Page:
Given this setup, imagine an attacker wants to start a collective bribe. Since an external attacker can not know who of the voters in the registry are fake voters, they have to bribe all voters in the registry. Hence, for n valid voters with positive voting weights, the briber has to bribe s*n public keys. This increases the cost of collective bribing by a factor s, where s is theoretically arbitrary large, but for sure will have practical limitations. If someone started a collective bribe, the registry maintainer should have access to all fake accounts and also claim the bribe rewards for the fake accounts, to incur a cost for the collective briber.

This approach is promising, as the collective bribes can be made arbitrarily ineffective by increasing the number s.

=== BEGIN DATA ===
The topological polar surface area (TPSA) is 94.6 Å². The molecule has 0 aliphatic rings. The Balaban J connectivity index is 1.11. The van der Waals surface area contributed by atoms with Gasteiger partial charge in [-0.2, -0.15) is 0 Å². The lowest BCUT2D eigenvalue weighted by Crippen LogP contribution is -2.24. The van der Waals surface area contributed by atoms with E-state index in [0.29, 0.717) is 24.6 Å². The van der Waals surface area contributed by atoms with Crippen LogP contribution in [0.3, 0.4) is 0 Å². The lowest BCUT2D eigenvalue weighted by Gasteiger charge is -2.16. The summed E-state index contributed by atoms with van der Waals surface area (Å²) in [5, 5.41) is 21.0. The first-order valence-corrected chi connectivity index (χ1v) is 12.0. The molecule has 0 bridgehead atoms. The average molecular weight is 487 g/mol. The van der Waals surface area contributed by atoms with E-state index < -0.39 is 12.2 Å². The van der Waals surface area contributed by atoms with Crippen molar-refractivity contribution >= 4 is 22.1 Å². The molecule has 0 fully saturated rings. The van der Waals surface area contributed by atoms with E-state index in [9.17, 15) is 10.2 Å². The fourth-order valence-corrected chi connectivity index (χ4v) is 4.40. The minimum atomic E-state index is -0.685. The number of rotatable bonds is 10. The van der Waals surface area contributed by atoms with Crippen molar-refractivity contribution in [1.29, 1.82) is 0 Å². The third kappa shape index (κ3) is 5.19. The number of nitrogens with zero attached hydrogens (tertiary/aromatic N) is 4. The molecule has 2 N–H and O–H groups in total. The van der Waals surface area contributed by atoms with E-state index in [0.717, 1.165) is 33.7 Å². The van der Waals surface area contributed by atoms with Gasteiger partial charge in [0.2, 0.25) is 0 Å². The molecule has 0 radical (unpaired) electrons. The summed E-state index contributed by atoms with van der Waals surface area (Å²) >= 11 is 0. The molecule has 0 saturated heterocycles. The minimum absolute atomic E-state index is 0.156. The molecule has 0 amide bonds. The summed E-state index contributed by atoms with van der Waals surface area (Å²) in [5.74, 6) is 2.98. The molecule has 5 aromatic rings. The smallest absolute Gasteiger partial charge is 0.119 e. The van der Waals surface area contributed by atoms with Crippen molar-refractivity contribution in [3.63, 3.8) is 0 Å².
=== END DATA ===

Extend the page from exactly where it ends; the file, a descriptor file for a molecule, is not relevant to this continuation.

However, this setup will only work, if the privacy of the real voters is guaranteed. If the voters are known or can be derived statistically, the protection will not work, as the briber can just bribe the collective of likely voters.

This is tricky in many applications: Image a DAO that wants to recruit their voters from the crowd of soulbound tokens holders that fulfill some criteria/metric. If the information about the criteria is public, then the briber can just bribe the soulbound addresses directly instead of the addresses in the registry R. Hence, each DAO has to source their voters from a huge set of potential accounts with non-public properties/information about these accounts. The information must be private, but still, this information must be verifiable to the registry R maintainer to facilitate the assignment of the correct voting weights.

Open questions

  • Are there other ideas for protecting MACI setup from collective bribes? I am all ears!

  • How important is bribe resistance against bribes of the collective in practice?

I am really curious about your thoughts.